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Collective effort will ensure Auditor General’s recommendations on mental health support

Recommendations in the Meeting the mental health needs of young New Zealanders report released today by the Auditor General show there is a long way to go to ensure every young person who needs support can access it.

“We’ve got to do everything we can to ensure rangatahi and young people get support with mental health issues in a timely and appropriate way. These recommendations provide further impetus for change,” said Karen Orsborn, Chief Executive of Te Hiringa Mahara | Mental Health and Wellbeing Commission.

“While many reports and recommendations have come before this one, we are not seeing these translated into action.

“We see this as an opportunity for the first Minister for Mental Health to make a real difference. The recommendations call for system leadership. For this to become a reality the Minister could create a sense of urgency and drive improvements that will deliver for rangatahi and young people.”

“The emphasis on the agencies that plan and fund services working together is the key to untapping collective effort that will make real change.”

The Auditor General highlights how tailoring support to the specific needs of young people helps overcome the barriers accessing services faced by young people.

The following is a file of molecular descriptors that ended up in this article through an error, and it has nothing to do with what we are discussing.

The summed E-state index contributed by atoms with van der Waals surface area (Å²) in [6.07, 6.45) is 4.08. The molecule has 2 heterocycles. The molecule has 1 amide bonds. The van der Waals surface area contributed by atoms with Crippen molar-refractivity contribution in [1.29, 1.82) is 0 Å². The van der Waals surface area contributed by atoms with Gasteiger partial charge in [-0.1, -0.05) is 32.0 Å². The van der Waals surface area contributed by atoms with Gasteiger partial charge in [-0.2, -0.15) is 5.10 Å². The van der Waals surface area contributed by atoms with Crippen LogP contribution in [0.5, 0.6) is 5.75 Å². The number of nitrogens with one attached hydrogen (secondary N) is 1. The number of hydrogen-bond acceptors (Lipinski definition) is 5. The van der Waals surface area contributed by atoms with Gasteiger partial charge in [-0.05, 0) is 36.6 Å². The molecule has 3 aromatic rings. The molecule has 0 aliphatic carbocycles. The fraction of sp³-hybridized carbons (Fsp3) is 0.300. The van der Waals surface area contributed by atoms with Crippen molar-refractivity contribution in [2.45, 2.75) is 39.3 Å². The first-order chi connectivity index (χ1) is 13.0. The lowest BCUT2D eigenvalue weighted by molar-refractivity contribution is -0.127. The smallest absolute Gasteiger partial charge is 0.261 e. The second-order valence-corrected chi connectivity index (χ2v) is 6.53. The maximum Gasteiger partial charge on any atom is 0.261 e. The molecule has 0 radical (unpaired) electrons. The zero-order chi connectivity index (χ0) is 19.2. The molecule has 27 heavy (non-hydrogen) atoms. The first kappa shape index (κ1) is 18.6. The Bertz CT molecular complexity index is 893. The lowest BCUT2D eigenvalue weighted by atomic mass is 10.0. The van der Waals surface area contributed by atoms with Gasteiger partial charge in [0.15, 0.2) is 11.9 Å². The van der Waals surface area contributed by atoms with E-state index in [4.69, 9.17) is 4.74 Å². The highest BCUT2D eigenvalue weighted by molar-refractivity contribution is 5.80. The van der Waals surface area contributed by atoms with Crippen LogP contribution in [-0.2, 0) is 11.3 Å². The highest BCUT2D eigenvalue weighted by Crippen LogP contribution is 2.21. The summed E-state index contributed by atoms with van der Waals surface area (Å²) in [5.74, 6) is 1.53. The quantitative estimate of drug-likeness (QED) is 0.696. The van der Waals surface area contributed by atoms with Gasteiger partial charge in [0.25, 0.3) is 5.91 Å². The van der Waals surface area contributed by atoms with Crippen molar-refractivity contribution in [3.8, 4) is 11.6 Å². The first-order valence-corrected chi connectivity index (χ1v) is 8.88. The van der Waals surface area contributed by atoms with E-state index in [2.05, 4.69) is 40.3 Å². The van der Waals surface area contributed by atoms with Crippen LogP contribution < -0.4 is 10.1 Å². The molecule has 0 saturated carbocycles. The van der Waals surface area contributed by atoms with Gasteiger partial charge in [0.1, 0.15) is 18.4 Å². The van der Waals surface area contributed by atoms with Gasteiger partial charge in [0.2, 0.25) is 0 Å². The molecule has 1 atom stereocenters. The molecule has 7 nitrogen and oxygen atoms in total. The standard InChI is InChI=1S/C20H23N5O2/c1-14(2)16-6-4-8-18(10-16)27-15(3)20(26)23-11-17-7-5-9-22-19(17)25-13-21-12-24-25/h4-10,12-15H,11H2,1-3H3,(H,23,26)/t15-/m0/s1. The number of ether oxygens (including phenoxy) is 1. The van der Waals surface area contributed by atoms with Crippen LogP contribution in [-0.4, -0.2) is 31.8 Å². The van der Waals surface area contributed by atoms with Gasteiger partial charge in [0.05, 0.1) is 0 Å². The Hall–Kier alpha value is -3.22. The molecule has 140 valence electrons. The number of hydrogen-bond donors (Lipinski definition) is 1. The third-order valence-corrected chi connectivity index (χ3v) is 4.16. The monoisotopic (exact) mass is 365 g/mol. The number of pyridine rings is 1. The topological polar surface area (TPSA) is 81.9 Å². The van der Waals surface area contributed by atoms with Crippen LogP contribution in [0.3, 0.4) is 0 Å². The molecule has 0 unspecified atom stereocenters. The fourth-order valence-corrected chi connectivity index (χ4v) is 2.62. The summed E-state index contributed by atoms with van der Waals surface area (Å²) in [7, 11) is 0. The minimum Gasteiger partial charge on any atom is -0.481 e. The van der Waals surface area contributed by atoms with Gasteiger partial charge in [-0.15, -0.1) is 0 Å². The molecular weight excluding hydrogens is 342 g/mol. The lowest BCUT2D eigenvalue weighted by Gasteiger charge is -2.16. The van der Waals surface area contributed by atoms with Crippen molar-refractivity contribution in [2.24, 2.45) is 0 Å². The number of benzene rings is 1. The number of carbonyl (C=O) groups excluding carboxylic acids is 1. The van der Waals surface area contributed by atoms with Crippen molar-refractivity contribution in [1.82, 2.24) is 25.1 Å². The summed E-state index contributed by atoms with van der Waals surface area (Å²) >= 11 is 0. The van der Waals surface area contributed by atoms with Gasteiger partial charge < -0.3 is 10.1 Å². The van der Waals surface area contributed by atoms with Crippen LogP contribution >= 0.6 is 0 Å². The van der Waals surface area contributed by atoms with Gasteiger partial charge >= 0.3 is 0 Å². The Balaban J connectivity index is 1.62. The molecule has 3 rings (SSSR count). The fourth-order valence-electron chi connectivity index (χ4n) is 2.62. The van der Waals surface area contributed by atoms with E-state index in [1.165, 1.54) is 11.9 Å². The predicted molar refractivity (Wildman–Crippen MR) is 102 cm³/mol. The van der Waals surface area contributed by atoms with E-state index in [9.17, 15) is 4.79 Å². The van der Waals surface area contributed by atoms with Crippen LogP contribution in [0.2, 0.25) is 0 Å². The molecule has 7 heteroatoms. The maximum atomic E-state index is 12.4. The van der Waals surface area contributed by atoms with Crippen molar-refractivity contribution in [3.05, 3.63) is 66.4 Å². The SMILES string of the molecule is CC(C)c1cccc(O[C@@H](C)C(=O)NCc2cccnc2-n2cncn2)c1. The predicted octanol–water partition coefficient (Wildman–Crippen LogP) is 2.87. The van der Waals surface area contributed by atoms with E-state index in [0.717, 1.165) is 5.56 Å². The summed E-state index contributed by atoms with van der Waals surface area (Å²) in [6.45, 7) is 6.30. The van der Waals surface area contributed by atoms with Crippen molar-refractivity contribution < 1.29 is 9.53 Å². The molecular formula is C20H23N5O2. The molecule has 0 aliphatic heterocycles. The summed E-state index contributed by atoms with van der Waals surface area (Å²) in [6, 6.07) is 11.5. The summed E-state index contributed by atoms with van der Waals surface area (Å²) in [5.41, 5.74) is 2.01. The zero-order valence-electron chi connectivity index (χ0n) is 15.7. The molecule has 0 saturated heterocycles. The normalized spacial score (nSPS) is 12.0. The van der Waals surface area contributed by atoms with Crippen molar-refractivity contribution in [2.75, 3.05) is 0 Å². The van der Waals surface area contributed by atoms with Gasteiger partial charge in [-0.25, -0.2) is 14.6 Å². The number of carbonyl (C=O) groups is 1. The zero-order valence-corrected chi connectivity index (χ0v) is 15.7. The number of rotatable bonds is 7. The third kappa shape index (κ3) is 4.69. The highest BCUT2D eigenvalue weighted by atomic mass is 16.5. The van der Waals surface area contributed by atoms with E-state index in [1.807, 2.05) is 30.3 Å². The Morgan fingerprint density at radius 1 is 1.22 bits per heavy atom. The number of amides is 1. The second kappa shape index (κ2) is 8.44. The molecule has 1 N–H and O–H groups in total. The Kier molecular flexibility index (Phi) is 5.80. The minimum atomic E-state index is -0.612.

“Services have got to be where young people commonly spend time, and designed to be accessible, youth appropriate and holistic. To get the best outcomes, young people need to lead in the design and delivery of services that are tailored for them,” Ms Orsborn said.

This report comes at a time when rangatahi and young people are experiencing higher rates of mental distress and longer wait times to access support. In the Commission’s recent Briefing to the Incoming Minister, we pointed to the need to expand access to youth mental health and addiction services so no matter where people live or what their ethnicity or gender is, people can get the help they need.

“We know that Māori, rainbow young people, and young people in state care have higher rates of distress yet can’t always get access to the care they need. We need to see this change,” Ms Orsborn said.

The findings of the Auditor General mirror conclusions we have reached, and those of the Cross-Party Mental Health and Addiction Wellbeing Group whose report Under One Umbrella, released in September 2023, focused on integrated mental health, alcohol and other drug use care for young people.

“Te Hiringa Mahara will continue to advocate for changes that improve access to and quality of mental health care for young people and their wellbeing, and we’ll keep monitoring how things are going,” Ms Orsborn said.

“It is very encouraging to see other agencies taking up these issues and considering how they contribute. We welcome the report from the Auditor General and are very pleased to see he has committed to following up.”


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